Regarding Richard Eder's review of Thomas Bernhard's "Woodcutters" (View, Jan. 20): Eder fails to mention the controversy surrounding the publication of the novel in Austria in 1984. The book was pulled from bookstores when certain Viennese, maintaining that the novel was too uncomfortably a roman a clef, threatened legal action. Bernhard, for his part, threatened to pull all of his books from Austrian bookstores, and the issue quickly resolved itself.
Second, Eder errs when he states that there is no irony in the work, specifically in the narrator's aloofness. In fact, Bernhard's works are quite comic. In "Woodcutters," there are moments--the narrator's readjusted opinion of the actor, for example--that provide relief from the gloom. Eder acknowledges the narrator's existentialist pleas, but misses the narrator's self-criticism and occasional sympathy with the person he berates. It is puzzling that the review ignores the actor, the guest of the party whose own subjective ramblings take up the second half of the novel.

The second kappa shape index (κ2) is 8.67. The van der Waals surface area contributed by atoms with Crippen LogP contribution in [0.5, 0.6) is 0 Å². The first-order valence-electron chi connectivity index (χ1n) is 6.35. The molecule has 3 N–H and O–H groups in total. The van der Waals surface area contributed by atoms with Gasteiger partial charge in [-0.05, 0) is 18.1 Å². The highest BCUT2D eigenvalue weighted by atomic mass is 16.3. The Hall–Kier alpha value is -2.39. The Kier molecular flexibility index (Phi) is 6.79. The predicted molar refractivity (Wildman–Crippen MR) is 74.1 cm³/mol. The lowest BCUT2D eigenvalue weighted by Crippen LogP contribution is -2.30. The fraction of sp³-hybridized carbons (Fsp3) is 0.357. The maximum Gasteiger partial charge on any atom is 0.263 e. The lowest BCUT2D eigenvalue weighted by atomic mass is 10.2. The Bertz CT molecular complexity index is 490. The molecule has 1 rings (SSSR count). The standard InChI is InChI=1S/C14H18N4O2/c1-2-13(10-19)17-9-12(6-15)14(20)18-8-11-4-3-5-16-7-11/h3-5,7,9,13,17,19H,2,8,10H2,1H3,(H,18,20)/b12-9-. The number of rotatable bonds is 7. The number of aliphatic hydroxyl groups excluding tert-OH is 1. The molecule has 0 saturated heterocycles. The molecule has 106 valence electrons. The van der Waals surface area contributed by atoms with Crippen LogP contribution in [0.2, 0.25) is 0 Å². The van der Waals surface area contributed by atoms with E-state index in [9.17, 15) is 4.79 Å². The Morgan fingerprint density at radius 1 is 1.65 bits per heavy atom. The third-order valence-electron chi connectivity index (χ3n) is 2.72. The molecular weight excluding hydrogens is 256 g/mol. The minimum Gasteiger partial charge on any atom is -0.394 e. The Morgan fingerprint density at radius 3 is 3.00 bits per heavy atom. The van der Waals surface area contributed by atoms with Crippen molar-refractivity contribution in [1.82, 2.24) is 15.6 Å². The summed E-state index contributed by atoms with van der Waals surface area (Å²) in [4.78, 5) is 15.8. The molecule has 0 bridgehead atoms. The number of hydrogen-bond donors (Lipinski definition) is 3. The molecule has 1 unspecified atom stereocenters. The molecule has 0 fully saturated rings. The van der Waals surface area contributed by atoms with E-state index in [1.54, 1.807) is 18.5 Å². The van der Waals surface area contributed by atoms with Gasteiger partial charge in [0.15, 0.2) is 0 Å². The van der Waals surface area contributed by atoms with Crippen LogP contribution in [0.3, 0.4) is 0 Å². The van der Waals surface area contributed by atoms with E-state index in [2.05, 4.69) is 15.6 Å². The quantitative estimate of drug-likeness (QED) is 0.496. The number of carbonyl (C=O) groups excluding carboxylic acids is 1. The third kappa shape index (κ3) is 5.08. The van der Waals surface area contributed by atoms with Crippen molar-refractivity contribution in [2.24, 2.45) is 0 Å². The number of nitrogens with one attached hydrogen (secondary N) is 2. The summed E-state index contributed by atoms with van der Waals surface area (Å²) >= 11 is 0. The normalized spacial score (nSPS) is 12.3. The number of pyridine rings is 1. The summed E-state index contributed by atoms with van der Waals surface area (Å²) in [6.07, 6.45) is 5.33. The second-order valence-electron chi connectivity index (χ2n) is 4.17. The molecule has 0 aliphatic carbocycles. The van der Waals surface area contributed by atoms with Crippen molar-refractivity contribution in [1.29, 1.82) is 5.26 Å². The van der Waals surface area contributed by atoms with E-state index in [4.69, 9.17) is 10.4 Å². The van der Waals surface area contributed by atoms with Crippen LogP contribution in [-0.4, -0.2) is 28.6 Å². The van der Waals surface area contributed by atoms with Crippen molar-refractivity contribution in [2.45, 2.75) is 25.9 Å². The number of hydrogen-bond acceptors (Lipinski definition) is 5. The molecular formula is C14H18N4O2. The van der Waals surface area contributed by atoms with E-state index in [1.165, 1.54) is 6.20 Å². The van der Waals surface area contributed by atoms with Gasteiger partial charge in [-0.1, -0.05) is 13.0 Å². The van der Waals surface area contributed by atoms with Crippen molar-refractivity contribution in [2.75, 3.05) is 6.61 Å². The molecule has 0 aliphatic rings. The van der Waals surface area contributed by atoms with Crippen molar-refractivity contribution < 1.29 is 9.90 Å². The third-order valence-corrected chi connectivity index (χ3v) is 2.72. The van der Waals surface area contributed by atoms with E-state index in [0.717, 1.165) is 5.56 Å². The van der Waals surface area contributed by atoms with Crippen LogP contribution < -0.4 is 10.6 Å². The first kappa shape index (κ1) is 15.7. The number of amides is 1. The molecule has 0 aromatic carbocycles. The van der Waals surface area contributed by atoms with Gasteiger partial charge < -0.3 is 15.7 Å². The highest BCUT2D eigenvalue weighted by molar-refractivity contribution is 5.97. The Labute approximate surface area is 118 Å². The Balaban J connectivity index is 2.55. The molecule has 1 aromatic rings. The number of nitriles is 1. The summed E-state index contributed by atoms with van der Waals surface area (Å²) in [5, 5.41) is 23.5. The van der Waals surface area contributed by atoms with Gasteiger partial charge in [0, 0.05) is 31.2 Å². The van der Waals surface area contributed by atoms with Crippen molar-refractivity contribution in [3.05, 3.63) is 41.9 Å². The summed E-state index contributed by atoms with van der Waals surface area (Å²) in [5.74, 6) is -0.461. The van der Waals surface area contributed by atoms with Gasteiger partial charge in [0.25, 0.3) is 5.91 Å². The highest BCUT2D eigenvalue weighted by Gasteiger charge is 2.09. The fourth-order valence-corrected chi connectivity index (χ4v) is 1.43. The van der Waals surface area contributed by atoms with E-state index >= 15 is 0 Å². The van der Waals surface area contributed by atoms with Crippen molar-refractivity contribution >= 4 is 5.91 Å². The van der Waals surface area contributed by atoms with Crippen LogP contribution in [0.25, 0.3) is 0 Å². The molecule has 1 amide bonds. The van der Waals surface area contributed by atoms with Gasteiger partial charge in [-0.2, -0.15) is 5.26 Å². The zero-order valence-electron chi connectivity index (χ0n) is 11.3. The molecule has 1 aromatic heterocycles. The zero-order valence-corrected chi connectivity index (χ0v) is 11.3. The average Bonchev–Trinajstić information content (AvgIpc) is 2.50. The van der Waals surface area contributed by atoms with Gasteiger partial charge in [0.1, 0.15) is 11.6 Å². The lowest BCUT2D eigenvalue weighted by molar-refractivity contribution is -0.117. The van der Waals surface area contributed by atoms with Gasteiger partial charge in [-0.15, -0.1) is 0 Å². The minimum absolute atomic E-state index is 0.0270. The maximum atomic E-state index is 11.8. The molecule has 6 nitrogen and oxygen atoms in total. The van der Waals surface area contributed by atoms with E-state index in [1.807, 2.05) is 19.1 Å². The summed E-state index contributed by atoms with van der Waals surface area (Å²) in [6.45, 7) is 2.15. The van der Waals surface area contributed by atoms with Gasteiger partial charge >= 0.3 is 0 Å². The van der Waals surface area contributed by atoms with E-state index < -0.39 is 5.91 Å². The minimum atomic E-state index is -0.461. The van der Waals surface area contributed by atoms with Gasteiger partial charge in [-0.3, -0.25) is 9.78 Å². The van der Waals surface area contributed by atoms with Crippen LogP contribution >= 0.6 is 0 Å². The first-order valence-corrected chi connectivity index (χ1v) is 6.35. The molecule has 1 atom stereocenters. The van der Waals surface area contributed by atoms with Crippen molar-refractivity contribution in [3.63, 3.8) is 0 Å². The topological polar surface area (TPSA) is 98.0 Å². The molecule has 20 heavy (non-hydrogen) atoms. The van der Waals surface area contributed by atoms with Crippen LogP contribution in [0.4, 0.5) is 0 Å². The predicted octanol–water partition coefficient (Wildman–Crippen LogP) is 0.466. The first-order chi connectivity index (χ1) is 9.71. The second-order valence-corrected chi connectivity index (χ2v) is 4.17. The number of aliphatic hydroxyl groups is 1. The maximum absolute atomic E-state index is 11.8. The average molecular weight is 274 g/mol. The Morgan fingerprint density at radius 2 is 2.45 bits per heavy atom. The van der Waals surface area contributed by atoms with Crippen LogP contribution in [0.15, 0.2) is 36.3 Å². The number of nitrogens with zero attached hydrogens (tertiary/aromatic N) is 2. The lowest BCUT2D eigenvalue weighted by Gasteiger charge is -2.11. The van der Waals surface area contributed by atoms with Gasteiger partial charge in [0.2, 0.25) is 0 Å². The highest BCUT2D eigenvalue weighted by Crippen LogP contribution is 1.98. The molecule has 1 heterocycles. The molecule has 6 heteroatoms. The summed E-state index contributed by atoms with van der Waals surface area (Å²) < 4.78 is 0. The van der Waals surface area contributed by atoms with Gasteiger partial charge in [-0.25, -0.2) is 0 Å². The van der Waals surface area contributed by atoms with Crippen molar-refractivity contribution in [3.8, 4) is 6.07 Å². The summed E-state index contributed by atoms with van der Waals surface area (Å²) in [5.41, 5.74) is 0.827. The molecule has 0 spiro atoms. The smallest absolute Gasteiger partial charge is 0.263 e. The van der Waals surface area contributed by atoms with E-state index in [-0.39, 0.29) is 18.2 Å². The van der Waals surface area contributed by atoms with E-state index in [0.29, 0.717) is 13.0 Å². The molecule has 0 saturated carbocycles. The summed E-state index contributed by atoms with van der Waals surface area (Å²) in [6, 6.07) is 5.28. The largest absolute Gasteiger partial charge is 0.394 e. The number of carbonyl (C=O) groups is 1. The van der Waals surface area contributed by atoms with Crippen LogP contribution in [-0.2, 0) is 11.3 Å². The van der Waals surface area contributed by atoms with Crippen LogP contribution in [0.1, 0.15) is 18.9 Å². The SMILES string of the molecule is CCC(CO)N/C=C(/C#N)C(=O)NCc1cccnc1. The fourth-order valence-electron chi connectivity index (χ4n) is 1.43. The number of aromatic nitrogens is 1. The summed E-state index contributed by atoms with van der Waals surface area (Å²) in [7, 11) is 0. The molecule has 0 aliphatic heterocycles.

MICHAEL P. OLSON